The Great Trouble: A Mystery of London, the Blue Death, and a Boy Called Eel
By Deborah Hopkinson
Published 2013 by Knopf Books for Young Readers
Eel is a mudlark, spending his days searching the river for bits he can sell or money that's gotten lost. But Eel's luck is about to change - cholera, or "the blue death," has come to his neighborhood. Now it's up to Eel and Dr. Snow to solve the mystery of cholera before everyone Eel cares about becomes sick.
I like a good historical fiction so I picked this one up. Having read an adult non-fiction account of the cholera epidemic in London (The Ghost Map by Steven Johnson), I was already familiar with the subject and how the outbreak was handled. Perhaps this ruined the suspense of the book for me, as I already knew that Dr. Snow's theory was the correct one. It might have been a more exciting read if I hadn't come to the book with that knowledge.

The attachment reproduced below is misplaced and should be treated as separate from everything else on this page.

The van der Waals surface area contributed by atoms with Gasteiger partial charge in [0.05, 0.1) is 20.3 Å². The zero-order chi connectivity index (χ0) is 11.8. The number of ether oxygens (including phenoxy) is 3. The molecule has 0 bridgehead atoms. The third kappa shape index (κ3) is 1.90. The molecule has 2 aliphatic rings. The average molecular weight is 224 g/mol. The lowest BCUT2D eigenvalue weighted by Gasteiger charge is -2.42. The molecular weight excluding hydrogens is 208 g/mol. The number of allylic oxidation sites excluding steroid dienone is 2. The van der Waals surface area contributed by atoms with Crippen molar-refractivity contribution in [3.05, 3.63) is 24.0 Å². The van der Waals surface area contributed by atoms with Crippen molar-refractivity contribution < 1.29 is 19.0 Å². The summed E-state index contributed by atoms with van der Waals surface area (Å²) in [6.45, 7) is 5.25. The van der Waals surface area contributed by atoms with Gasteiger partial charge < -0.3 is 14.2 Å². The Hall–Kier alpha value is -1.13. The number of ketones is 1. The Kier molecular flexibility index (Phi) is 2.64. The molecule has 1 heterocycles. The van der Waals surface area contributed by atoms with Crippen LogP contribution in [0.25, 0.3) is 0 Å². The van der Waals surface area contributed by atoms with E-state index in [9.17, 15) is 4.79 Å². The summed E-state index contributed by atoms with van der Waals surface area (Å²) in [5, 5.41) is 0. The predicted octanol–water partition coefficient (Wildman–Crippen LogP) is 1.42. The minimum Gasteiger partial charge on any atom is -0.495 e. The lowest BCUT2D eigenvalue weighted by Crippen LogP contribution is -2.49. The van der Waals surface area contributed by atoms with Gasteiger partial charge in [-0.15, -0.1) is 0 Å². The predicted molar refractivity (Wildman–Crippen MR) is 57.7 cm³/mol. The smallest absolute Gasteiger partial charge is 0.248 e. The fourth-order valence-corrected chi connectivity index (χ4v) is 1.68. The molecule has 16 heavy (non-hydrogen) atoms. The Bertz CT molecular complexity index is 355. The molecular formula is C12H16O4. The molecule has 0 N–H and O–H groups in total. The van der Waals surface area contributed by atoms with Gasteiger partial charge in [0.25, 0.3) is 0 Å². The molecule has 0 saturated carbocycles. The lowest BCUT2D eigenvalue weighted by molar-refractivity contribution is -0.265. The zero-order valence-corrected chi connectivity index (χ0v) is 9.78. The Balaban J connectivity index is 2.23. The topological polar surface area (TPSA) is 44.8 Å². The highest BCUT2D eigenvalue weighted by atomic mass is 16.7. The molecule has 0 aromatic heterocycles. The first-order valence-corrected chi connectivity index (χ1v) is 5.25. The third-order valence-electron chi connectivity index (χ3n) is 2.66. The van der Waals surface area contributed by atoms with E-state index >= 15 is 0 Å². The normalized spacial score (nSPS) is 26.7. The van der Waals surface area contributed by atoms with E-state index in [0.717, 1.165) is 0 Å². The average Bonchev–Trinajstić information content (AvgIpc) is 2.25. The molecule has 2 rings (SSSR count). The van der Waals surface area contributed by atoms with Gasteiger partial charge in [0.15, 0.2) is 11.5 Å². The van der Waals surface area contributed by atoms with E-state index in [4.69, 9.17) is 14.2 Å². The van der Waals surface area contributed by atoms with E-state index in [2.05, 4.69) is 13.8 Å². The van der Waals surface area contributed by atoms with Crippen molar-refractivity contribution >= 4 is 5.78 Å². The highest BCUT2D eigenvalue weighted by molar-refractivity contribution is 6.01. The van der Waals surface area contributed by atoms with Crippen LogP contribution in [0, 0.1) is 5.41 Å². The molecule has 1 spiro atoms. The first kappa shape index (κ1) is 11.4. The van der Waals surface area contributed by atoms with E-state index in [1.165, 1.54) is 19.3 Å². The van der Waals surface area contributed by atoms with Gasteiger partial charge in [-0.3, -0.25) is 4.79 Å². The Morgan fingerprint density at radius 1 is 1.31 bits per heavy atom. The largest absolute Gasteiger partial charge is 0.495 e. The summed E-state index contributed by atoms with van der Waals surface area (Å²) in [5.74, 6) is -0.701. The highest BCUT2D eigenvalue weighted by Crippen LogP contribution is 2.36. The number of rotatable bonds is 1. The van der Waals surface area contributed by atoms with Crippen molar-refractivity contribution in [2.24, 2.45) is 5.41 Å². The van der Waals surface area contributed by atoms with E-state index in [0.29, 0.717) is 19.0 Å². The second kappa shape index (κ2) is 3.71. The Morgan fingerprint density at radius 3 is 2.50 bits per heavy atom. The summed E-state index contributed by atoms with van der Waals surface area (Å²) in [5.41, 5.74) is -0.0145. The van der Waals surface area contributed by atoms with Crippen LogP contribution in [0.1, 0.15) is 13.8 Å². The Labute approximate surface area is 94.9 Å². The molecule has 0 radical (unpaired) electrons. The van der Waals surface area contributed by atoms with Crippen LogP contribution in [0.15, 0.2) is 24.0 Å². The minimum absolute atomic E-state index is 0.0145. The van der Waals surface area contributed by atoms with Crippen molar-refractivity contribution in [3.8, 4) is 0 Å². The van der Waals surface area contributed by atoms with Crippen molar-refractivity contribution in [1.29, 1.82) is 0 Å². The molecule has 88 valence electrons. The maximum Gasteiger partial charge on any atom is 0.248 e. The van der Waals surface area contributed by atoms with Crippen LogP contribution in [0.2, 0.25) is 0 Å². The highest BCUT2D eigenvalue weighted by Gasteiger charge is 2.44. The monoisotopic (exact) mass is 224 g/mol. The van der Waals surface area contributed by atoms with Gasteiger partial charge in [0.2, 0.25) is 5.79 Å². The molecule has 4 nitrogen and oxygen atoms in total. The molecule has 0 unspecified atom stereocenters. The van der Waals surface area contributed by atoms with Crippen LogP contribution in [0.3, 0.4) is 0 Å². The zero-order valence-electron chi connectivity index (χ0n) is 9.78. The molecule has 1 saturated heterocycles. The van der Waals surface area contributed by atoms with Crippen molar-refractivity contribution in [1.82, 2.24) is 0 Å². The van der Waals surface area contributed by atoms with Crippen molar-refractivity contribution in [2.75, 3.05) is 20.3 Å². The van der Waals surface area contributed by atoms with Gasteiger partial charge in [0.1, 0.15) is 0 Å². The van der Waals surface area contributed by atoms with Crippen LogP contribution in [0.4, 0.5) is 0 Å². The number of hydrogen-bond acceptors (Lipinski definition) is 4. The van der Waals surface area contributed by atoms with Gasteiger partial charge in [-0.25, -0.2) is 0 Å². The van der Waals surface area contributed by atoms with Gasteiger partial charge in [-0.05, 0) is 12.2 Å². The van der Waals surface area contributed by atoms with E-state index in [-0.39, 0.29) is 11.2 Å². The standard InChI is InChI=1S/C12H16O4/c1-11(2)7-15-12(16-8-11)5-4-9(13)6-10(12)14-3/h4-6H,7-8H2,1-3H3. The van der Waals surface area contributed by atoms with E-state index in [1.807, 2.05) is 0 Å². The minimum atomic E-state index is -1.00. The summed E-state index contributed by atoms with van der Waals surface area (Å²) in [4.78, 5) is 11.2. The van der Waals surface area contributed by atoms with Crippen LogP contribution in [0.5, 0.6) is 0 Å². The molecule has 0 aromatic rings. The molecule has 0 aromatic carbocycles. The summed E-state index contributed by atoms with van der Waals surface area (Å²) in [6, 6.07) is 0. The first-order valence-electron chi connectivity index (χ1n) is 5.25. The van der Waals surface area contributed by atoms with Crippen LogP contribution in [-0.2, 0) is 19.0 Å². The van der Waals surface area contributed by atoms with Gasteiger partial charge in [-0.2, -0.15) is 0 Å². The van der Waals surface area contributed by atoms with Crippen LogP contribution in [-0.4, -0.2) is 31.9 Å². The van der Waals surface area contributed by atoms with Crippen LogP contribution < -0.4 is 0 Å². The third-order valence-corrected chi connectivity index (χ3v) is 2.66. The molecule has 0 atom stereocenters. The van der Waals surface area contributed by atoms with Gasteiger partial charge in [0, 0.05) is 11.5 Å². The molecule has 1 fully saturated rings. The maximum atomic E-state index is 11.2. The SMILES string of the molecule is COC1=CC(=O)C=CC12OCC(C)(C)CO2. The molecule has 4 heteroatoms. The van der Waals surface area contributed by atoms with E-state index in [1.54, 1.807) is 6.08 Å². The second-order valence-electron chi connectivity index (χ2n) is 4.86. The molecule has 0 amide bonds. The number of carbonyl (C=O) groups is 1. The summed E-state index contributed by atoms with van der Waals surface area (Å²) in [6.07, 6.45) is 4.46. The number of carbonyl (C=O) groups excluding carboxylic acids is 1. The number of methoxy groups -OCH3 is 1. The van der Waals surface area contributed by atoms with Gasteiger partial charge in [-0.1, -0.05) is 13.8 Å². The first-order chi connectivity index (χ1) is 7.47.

Eel himself is an interesting character, though it feels like Hopkinson tried to do a bit too much with him. I like the idea of a down-on-his-luck orphan being enlisted by a doctor to help prove his theory, but I think the story would have worked just as well if Eel had been an ordinary kid. I felt like I didn't really care terribly much about Eel's story - his escape from his rotten stepfather and his attempts to keep his younger brother safe. Instead, I was only interested in how he was able to help Dr. Snow. I think the idea of showing kids that they can make scientific discoveries as well is the more exciting part of the story.
However, my main issue with this book is one of appeal. I feel already that there is a lot of historical fiction being published for kids but I'm not sure how many kids are actually interested in reading it. With this book particularly, I struggle to imagine the kind of reader who would pick this book up on their own. Maybe I just don't personally know the right kind of reader for this book - after all, it does have a pretty cool mystery and it's about a really gross illness, so maybe it does have kid appeal.